Even if McCormick would have done a verbatim, shot-for-shot remake of the sub-par 1980 film of the same name (cough, Haneke), this Prom Night remake would have a stood more of a chance. Instead, McCormick tries to drum up scares through loud noises associated with mirrors, plastic tarps, and lamp shades, making inanimate objects more terrifying than the killer. The movie is driven by these red herring scares and any gore from the murders, which seems to be the only horror that excites these days, is done off-screen. That's not to say that buckets of blood would have saved this movie, but the one time that you actually sit up and take notice is when blood is splattered against a plastic construction tarp -- the only 30-second shot McCormick might have been awake while directing.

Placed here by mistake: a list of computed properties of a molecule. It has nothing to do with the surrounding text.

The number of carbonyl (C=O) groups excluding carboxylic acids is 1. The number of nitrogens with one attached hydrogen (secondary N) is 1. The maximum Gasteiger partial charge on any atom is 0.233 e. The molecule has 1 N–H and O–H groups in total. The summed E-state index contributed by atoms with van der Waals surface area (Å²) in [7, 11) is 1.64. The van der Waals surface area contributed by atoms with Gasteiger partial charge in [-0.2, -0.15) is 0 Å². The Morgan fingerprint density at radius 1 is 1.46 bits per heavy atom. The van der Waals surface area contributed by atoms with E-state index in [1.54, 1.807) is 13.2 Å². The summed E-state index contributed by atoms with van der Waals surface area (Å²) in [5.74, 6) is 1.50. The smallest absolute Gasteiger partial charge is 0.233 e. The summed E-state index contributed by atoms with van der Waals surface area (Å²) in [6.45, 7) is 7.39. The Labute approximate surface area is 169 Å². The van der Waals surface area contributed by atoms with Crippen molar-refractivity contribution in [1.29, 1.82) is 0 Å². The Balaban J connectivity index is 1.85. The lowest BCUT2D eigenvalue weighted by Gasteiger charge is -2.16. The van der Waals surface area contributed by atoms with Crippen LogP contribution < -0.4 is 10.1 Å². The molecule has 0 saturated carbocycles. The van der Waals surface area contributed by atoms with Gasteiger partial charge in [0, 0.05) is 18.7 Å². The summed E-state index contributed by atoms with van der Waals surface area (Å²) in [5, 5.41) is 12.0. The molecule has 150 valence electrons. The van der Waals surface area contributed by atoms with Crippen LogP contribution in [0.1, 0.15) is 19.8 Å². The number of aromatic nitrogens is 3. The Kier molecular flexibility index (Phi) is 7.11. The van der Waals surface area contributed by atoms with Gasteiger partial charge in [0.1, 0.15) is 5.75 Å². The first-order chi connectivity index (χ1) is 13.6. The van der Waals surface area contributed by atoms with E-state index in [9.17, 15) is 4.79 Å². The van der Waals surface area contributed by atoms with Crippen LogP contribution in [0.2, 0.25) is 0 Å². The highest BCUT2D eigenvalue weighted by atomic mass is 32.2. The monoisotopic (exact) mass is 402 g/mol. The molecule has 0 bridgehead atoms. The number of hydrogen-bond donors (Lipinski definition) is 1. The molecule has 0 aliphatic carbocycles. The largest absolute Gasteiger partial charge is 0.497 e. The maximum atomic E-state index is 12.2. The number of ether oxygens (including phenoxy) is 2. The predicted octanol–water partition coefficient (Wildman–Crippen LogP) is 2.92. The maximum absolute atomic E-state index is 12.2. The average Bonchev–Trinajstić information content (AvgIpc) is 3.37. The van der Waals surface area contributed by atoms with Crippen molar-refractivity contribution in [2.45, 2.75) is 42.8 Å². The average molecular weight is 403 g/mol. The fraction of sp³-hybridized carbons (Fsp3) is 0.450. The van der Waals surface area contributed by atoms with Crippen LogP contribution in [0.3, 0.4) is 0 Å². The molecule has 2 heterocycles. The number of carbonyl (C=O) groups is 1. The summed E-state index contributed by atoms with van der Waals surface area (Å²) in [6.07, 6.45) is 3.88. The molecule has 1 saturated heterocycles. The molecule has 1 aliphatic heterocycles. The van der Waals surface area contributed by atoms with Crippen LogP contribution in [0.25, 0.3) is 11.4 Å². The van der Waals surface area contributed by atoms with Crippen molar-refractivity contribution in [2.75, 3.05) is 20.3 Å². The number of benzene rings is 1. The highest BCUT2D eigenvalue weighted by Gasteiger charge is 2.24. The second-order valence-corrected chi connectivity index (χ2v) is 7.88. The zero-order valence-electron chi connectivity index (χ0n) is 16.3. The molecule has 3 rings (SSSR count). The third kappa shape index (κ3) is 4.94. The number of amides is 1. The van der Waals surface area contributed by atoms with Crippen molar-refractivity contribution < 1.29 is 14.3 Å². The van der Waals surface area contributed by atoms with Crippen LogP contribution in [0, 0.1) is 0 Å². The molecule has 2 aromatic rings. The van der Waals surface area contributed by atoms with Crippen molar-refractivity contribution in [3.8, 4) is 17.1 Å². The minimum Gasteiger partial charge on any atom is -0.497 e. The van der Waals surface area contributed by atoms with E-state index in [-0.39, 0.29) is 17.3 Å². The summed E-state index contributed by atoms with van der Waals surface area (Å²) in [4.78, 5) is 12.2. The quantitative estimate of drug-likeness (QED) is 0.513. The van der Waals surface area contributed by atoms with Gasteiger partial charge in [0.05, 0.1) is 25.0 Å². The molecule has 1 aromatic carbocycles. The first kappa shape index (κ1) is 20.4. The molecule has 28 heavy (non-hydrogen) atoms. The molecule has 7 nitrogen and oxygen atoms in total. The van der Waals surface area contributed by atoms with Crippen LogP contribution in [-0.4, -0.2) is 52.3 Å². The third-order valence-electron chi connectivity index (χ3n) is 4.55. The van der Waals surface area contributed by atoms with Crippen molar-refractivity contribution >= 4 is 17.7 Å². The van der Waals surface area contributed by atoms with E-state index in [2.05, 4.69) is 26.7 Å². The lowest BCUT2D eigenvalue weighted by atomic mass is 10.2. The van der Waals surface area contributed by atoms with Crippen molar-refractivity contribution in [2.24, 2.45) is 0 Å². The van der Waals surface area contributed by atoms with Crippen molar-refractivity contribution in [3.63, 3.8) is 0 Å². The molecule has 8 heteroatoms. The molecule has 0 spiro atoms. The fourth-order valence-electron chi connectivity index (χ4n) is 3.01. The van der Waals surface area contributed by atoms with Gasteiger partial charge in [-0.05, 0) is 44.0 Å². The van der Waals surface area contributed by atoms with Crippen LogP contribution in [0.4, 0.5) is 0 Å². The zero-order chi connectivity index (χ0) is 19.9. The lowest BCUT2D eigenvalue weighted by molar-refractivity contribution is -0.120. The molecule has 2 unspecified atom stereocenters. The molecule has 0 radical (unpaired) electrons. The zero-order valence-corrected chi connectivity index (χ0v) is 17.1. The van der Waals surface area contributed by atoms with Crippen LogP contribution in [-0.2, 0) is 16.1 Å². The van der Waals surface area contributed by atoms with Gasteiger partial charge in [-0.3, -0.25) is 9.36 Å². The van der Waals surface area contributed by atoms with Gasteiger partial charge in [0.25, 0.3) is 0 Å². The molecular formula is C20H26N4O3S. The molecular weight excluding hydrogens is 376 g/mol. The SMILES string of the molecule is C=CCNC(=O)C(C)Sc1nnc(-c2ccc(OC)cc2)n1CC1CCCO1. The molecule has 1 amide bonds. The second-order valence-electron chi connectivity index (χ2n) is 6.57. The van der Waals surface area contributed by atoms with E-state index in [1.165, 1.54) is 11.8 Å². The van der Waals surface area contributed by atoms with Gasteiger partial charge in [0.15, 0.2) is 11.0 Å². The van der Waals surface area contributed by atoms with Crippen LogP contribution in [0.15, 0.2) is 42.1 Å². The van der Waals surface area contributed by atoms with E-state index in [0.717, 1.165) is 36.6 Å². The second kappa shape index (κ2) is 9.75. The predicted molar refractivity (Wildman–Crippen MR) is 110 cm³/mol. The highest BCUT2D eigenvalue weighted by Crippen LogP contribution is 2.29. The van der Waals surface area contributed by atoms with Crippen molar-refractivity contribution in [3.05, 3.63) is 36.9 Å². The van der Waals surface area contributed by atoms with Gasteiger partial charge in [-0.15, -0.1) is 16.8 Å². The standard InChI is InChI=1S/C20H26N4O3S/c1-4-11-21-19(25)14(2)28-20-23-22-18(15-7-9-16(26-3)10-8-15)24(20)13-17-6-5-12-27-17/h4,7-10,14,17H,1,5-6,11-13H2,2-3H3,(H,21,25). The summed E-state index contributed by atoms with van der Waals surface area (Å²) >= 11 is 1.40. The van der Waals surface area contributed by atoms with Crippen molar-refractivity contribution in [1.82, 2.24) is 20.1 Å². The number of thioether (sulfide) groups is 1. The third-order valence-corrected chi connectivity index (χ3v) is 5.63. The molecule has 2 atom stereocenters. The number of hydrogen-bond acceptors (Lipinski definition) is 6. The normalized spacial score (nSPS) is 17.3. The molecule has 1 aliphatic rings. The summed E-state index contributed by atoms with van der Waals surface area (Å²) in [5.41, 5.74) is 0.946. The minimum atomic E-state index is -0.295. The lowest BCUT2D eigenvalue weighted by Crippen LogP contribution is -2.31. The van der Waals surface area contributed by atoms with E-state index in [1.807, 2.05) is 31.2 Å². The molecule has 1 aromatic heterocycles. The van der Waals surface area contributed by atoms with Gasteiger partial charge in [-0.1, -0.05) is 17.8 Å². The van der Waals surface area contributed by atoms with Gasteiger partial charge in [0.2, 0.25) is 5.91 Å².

Continue reading: Prom Night Review
Upon father investigation, we learn the MPAA rated The Covenant PG-13 for "intense sequences of violence and action, some disturbing images, sexual content, partial nudity and language." What more can you ask for in a guilty pleasure? With alleged intense action, sex appeal, and supernatural qualities, The Covenant just has to be a treat for the senses--right?
Continue reading: The Covenant Review
Sean (Kerr Smith), a struggling film editor for a B-movie studio, heads out onto the road from LA to deliver a vintage Mercedes and attend his sister's wedding in Florida. Along the way, he picks up Nick (Brendan Fehr), a hitchhiker with a lame beard who sweats profusely and holds a hidden agenda. During a rest stop, Sean and Nick pick up a dazed girl named Megan (Izabella Miko), an apparent vampire victim who was left for dead by a nightcrawler gang roaming the countryside.
Continue reading: The Forsaken Review